Doc

-- Hey, woodworking ain't brain surgery. Just do something and keep trying till you get it. Doc

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docholladay

1286 posts in 1744 days


#11 posted 06-21-2011 03:59 PM

I did a quick google search and here is the link to the first videos of the Delta Unisaw restoration to which I referred. There is a complete series of about 5 or 6 videos.

http://www.popularwoodworking.com/video/delta-unisaw/video_delta_unisaw_restoration_part_i

Also, here is a pretty interesting link to a restoration with very detailed photos.

http://estrategy.net/bill/website/tools/restorations/unisawrestoration/

Maybe these will be of help.

Doc

-- Hey, woodworking ain't brain surgery. Just do something and keep trying till you get it. Doc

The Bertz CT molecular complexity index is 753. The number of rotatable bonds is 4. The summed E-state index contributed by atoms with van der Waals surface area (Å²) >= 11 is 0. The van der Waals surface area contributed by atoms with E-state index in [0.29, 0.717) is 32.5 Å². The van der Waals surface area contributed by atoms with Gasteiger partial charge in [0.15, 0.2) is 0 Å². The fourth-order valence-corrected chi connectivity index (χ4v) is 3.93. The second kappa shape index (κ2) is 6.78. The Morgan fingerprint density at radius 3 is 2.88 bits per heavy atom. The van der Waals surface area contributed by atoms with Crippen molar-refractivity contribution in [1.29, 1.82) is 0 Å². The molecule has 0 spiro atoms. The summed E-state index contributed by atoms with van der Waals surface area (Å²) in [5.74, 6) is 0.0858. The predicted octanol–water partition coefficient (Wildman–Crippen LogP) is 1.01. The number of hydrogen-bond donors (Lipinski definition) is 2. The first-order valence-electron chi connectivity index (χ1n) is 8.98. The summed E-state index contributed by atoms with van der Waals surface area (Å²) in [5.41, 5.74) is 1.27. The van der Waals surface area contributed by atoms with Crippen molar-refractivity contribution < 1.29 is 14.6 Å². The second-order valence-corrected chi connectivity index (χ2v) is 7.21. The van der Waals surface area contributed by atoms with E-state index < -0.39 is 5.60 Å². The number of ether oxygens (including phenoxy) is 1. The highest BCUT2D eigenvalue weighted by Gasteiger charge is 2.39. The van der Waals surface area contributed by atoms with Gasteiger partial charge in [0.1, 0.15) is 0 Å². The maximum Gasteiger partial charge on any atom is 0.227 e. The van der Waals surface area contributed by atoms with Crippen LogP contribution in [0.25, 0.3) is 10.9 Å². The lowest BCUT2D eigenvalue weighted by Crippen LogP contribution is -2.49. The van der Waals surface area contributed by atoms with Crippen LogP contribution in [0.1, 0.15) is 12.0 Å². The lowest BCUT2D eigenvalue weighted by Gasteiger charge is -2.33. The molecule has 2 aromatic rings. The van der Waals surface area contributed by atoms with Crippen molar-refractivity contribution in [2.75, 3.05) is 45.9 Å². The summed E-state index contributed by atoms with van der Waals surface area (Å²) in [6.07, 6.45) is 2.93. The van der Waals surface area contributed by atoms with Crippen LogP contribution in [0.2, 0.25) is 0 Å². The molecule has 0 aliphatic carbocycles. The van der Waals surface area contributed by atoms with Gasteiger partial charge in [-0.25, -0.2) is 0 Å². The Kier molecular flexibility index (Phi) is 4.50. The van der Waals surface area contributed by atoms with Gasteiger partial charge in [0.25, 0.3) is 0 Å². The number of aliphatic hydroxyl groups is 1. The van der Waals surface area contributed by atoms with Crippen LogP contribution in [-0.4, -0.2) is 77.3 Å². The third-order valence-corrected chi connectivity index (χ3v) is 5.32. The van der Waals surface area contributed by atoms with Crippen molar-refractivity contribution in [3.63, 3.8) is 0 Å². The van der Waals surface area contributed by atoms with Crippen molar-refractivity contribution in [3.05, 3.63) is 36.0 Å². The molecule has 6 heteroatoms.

View dbhost's profile

dbhost

5386 posts in 1917 days


#12 posted 06-21-2011 04:01 PM

The Unisaw was designed with a motor cover for a reason. Mostly dust collection. I would replace it if possible…

-- My workshop blog can be found at http://daves-workshop.blogspot.com

View Beginningwoodworker's profile

Beginningwoodworker

13342 posts in 2358 days


#13 posted 06-21-2011 04:10 PM

I am thinking about building a motor cover out of plywood.

-- CJIII Future cabinetmaker

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Beginningwoodworker

13342 posts in 2358 days


#14 posted 06-21-2011 05:28 PM

Doc, thanks for the links.

-- CJIII Future cabinetmaker

View docholladay's profile

docholladay

1286 posts in 1744 days


#15 posted 06-21-2011 06:51 PM

Her is one more link. It is a link to all of the videos of the delta unisaw restoration on PWW website.

http://www.popularwoodworking.com/video/delta-unisaw

Doc

-- Hey, woodworking ain't brain surgery. Just do something and keep trying till you get it. Doc